Gesinsmoord in Suid-Afrika
- Authors: Louw, Heleen
- Date: 2012-03-26
- Subjects: Family violence , Problem families , Conjugal violence , Abusive men , Victims of family violence
- Type: Mini-Dissertation
- Identifier: uj:2172 , http://hdl.handle.net/10210/4552
- Description: M.A. , Family murder is a social phenomenon, which influences not only victims but also family members, communities and societies. Social workers need to intervene mostly when working with the victims. This implies that social workers need to have a knowledge base of family murder. Not much is known about the dynamics regarding family murder. The researcher is of the opinion that certain risk factors play a role in family murder. In this study the researcher aims at getting an in-depth view of the problem by interviewing victims and next-of-kin who have been touched by this event. The study is qualitative in nature and aims to describe one element namely risk factors. The aim of the study is to identify specific risk factors from raw data. The raw data will be collected from people who in some way were involved in a family murder. The data will present specific themes. These themes need to be compared with existing literature. The themes will be used as a basis for conclusions and recommendations. The selection of a descriptive qualitative design is mainly to gain in-depth knowledge regarding risk factors as relevant to a small sample of cases.
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Women's experience of endogenous factors that maintain an abusive spousal relationship: a phenomenological study
- Authors: Musson-Seedat, Saudah
- Date: 2010-04-19T07:54:09Z
- Subjects: Abused wives , Wife abuse , Locus of control , Abusive men , Marital violence , Phenomenological psychology
- Type: Thesis
- Identifier: uj:6792 , http://hdl.handle.net/10210/3221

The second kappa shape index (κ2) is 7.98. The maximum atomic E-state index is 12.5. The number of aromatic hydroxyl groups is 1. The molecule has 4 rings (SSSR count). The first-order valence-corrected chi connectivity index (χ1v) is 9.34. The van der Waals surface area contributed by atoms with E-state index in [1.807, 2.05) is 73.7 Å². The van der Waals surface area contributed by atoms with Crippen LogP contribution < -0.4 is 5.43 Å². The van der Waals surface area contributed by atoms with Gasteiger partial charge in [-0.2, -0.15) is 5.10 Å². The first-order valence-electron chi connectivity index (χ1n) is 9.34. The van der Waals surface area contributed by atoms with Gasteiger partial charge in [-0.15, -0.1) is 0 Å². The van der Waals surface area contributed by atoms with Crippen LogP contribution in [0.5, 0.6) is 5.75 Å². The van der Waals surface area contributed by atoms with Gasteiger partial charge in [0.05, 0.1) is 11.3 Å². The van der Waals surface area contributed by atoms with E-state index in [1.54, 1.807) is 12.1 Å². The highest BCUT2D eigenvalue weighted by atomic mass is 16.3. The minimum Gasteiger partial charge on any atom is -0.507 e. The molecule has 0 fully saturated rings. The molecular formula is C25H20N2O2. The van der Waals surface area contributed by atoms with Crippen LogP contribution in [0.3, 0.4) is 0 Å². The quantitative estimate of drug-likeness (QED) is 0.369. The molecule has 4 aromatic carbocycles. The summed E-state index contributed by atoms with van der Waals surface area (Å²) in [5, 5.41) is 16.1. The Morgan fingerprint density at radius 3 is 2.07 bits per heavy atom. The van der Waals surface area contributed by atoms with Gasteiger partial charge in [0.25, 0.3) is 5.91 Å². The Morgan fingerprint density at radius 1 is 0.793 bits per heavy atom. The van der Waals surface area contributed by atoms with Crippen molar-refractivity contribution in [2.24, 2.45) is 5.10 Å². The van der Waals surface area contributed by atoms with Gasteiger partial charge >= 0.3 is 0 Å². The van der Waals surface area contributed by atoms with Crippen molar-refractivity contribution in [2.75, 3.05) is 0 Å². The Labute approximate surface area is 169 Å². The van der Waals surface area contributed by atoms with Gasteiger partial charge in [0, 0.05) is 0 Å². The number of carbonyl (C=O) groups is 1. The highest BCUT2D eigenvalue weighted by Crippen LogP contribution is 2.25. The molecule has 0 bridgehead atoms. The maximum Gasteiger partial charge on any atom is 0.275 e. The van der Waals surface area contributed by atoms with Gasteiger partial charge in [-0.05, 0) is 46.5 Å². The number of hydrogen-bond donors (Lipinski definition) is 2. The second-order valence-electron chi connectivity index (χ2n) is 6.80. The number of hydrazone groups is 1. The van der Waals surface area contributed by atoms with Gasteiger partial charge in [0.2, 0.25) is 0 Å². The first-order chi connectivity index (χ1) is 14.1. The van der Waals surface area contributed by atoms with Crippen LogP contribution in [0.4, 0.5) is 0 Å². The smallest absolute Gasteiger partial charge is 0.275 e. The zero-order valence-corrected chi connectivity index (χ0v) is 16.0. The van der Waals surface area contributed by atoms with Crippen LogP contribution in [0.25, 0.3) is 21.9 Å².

- Description: M.A. , Spousal abuse has been a practiced for decades across many cultures. According to the Domestic Violence Act, 1998 of S.A. spousal abuse consists of physical, sexual, emotional verbal psychological and economic abuse as well as various forms of intimidation by a spouse. Abuse against women and children seems to be entrenched in gender power equalities and hierarchical gender relations prevalent in society. The advent of feminism, that deals with issues of inequality between the genders, in the nineteenth century highlighted the problem of spousal abuse and challenged cultural and patriarchal notions of women. In South Africa spousal abuse is alarmingly prevalent and deeply ingrained within our society and is often viewed as a normative rather than a deviant practice. The legacy of political repression, a declining economy and diminishing job opportunities, insufficient educational opportunities and racial and ethnic divisions, has for decades generated deep rooted divisions in our society. Women in particular are the historically the victims of political and economic exclusion and have suffered the ravages of patriarchy, sexism and discriminatory practices that have kept them outside of social, political and economic power structures. In this process, abuse against women has been subtly sanctioned by society. This reflects the extent to which exploitation and abuse, in varying forms, have come to pervade the very foundations of our society and have become a socially sanctioned instrument for resolving conflict and promoting change. Because of the continued cultural sanctioning of spousal abuse it is often underreported, making statistics on the subject extremely difficult to obtain. The present study explored the women’s endogenous factors that contributed to the maintenance of their abusive spousal relationship. In essence these factors refer to the thoughts, feelings and beliefs which are significant in the experience of being in an abusive relationship. The study further looked at how these endogenous factors entrap women in abusive relationships. In order to contextualise the experience of being in an abusive spousal relationship the literature review (which makes up the first four chapters 2 of this study) concentrated on several different areas. The first chapter addresses the aims and motivations of the present study. The second chapter deals with established theories and thoughts about the existence of spousal abuse in relationships. Theoretical explanations highlighting some of the endogenous maintaining factors in an abusive spousal relationship are presented. These include psychodynamic theories, systems theory, feminism, eco-systemic approach, social constructionism and postmodernism. The third chapter deals with women’s responses to spousal abuse. The fourth chapter deals with the interaction between women’s socialisation and their response to spousal abuse. It would seem that abused woman find themselves in varying contradictory interactional contexts. Their spouse represents the person who loves them the most, yet he hurts them the most too. Their calls for support by informing others are seen as dishonouring their families yet when they decide to keep the abuse quiet they are condemned. These paradoxes confront abused women when they are in need of help, support and understanding. These cultural and societal norms are confusing and inconsistent, together with various emotions, serve to paralyse the abused women and limit their choices.
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